4. The 49ers abused the Jets up front: This will come as no surprise to anyone who watched San Francisco's blowout victory (or even checked the box score), but the 49ers were totally dominant along both lines. They were particularly strong up the middle on offense, thanks to guards Alex Boone and Mike Iupati. When those two can get to the second level, defenses are in big trouble.
5. Is the Saints' offense ruining Mark Ingram?: Ingram played just 13 snaps on Sunday, producing a totally ineffective 11 yards rushing on five carries (he also had one catch for negative-1 yard). He seemed hesitant when he had the football, but is the Saints' play-calling to blame? New Orleans ran 42 offensive plays on second, third or fourth down Sunday in Green Bay -- only four were runs, and just one by Ingram. That's way too predictable, and it helps explain why Ingram seems totally misused so far this season.
6. Arizona tried everything against Brian Hartline: Hartline's 12-catch, 253-yard performance was arguably the most surprising stat line of Week 4. Even more incredibly, he burned just about every defensive back Arizona had. Greg Toler and Patrick Peterson each gave up multiple catches to Hartline -- including one big one against Peterson -- but it was Kerry Rhodes who was burned on Hartline's 80-yarder and William Gay the victim on his 57-yard catch.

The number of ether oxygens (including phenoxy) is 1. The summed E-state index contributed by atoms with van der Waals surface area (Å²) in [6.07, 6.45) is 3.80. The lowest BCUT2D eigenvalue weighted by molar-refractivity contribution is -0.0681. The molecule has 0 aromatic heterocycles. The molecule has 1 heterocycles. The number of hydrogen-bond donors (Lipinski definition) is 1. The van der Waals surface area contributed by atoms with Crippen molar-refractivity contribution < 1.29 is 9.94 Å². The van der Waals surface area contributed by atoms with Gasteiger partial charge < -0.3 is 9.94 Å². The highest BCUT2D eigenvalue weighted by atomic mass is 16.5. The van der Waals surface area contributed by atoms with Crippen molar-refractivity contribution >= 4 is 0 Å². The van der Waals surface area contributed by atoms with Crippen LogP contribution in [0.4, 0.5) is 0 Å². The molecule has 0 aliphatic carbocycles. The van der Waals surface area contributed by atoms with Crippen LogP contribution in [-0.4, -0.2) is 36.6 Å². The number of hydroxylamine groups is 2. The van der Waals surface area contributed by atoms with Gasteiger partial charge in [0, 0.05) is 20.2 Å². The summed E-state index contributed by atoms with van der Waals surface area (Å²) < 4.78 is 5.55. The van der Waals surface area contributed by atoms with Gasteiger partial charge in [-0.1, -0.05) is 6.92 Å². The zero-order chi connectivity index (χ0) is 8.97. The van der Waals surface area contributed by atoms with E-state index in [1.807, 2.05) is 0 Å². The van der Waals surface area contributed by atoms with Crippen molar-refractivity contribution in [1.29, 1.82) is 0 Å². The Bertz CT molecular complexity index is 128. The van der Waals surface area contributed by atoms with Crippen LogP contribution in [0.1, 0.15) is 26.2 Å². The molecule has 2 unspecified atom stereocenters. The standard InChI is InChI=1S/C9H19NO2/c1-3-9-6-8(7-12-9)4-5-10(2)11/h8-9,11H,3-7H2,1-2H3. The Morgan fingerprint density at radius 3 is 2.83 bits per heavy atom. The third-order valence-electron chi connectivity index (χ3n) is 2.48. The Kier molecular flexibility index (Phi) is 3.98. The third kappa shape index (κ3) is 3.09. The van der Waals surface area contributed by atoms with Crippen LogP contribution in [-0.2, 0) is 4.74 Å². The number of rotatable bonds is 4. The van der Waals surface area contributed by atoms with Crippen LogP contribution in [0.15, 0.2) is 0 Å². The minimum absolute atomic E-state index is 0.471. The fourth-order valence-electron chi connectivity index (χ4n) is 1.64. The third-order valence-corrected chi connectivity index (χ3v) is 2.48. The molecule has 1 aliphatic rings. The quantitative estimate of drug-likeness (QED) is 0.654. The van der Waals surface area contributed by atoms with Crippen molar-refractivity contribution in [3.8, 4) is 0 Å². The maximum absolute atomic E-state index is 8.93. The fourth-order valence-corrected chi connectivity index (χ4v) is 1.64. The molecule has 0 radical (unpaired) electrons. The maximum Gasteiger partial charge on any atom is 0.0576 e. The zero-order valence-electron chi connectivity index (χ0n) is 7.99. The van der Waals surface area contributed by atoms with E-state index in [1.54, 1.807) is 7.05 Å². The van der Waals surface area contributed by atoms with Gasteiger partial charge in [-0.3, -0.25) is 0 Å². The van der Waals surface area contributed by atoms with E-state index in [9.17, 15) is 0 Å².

7. William Hayes might be earning more time in St. Louis: Hayes has been on the field for a mere 71 snaps this season, 28 coming Sunday vs. Seattle. But he was an absolute menace against the Seahawks in Week 4, coming up with four tackles and three QBs hurries off the edge. He's not a one-trick pony, either -- Hayes held up well against the run, as well as pushing upfield in passing downs.
8. Antonio Gates took Eric Berry to school: If you need a reminder about how good Gates can be, you got it Sunday. Gates had three catches for 59 yards, with all of those numbers coming against Berry, the Chiefs' standout safety. Berry may have been concerned with Gates getting deep on him, but by cheating long, he left Gates in position for big catches over the middle. The Chargers took advantage.
9. Jabaal Sheard is on the verge of breaking out: Sheard had 8.5 sacks during an impressive rookie season, but he had yet to record one heading into Thursday's game in Baltimore. He played a sensational game there, though, finally picking up his first sack and consistently using his speed to disrupt the Ravens' plans. If Billy Winn continues to provide the type of push up the middle that he did in Week 4, Sheard's ability to fly off the edge will become more prevalent again.
10. Cam Newton still could use another weapon: Greg Olsen is as reliable as they come at tight end -- he had six grabs for 89 yards and a TD Sunday. But when Steve Smith is struggling to get open, as he did against the Falcons, Newton still finds himself in need of another option. He threw just two passes to Brandon LaFell, and both resulted in incompletions.